I’ve done it! I’ve read all except two of the books I laid out to read at the start of Novellas in November (the Querying With Nuance one and the Maya Angelou) and I added one extra from my NetGalley books. The Mrs Oliphant came in at two books and so somehow (I’ve just re-counted) I’ve got to 16 novellas read in the month!

I bought this book in Oxfam Books in September this year. It’s one of the old Heinemann Caribbean Writers Series with the angular fish on it and I have to admit that I’ve got a hankering to collect them now …

V. S. Naipaul – “Miguel Street”

(08 September 2021)

One of the miracles of life in Miguel Street was that no one starved. If you sit down at a table with pencil and paper and try to work it out, you will find it impossible. But I lived in Miguel Street, and can assure you that no one starved. Perhaps they did go hungry, but you never heard about it. (p. 86)

This 1959 novel (in the Introduction, Laban Erapu makes it clear that it should be considered a novel, or a novelised memoir, rather than a book of short stories or connected sketches, and there are repeated notes that pull each character’s chapter together, such as their fate being noticed in the papers) is set in Trinidad around World War Two, in a poor street that might even look like a slum to a passer-by, where the houses and their inhabitants are bound together by their physical place and their place in life. Any attempt to make a better living or make something of yourself will fail and bring you back down to the level, whether that’s trying to pass exams to study medicine or running a brothel or taxi service while the Americans are on the island. Tinkering with cars that aren’t wrong in the first place is the way the narrator’s uncle tries to improve his life, equally hopelessly. But within their station, the inhabitants are happy (as long as they don’t get mixed up with dodgy women or violent men), sitting chatting about cricket and gossiping about the neighbours.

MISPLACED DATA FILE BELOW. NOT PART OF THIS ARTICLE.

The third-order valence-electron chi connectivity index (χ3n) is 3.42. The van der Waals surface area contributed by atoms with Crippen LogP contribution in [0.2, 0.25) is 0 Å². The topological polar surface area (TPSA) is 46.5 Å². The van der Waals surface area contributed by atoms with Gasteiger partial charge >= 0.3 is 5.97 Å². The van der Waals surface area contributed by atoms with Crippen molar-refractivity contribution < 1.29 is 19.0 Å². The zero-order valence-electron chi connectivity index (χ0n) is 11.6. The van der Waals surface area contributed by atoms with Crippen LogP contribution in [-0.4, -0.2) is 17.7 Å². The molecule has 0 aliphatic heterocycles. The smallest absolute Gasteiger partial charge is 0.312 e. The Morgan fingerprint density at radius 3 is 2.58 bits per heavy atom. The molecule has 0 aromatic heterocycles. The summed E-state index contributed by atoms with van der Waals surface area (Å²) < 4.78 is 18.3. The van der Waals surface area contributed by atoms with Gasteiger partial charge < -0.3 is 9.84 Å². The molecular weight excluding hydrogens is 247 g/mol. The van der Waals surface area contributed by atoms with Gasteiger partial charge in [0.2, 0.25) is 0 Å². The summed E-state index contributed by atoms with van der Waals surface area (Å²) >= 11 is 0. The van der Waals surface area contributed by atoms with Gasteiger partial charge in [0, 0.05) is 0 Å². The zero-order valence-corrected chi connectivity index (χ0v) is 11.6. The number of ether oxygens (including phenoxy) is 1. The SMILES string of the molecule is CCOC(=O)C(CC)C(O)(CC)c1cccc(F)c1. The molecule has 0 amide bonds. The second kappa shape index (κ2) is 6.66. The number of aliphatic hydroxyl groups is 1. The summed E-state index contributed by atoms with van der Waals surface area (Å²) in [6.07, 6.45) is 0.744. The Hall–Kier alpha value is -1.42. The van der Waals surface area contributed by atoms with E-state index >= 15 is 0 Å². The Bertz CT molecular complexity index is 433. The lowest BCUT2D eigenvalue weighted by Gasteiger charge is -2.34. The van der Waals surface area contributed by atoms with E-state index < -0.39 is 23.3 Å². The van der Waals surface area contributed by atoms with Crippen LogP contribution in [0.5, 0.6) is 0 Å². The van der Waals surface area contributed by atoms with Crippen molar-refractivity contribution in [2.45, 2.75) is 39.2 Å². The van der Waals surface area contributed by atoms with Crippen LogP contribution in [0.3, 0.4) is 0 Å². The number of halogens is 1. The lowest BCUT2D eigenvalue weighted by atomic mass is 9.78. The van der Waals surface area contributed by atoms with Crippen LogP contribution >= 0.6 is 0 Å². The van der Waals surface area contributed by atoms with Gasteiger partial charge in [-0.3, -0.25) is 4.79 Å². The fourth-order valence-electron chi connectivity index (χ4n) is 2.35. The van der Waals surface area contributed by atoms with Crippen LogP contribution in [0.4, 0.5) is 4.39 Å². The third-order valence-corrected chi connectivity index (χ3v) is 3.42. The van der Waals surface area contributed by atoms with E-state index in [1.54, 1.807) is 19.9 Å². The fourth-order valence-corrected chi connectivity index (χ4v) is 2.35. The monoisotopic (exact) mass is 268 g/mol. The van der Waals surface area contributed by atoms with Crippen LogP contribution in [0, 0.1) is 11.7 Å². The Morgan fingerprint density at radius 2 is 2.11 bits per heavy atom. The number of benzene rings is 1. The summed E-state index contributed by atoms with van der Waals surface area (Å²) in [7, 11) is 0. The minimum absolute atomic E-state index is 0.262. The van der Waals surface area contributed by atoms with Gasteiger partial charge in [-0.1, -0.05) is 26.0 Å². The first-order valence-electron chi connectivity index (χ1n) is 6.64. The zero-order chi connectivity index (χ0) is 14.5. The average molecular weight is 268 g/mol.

The narrator goes from boy to man during the book, and by the end he’s seen his main adult friend, Hat, go through something of a journey and is preparing to go on his own journey, as Naipaul of course also did. The book reminded me very much of C.L.R. James’ “Minty Alley“, also of course set in a bustling but poor street in Trinidad, but a decade or so earlier, with the same striving for betterment and the same downfall coming in when you get involved in romantic relationships. They’re both lively and fun but with moments of wrenching sadness, found here in the loss of a daughter or the deflation of a man who thinks he’s funny until he’s openly mocked by the whole street. In this first novel of Naipaul, we see the character tropes, even some of the characters (the Mystic Masseur makes a brief appearance) in a quick and engaging read that guarantees engagement and enjoyment.

I never knew a man who enjoyed life as much as Hat did. He did nothing new of spectacular – in fact, he did practically the same things every day – but he always enjoyed what he did. And every now and then he managed to give a fantastic twist to some very ordinary thing. (p. 156)

This was TBR Challenge 2021-22 Book 21/85 – 64 to go! It was Book 16 in my Novellas in November reads.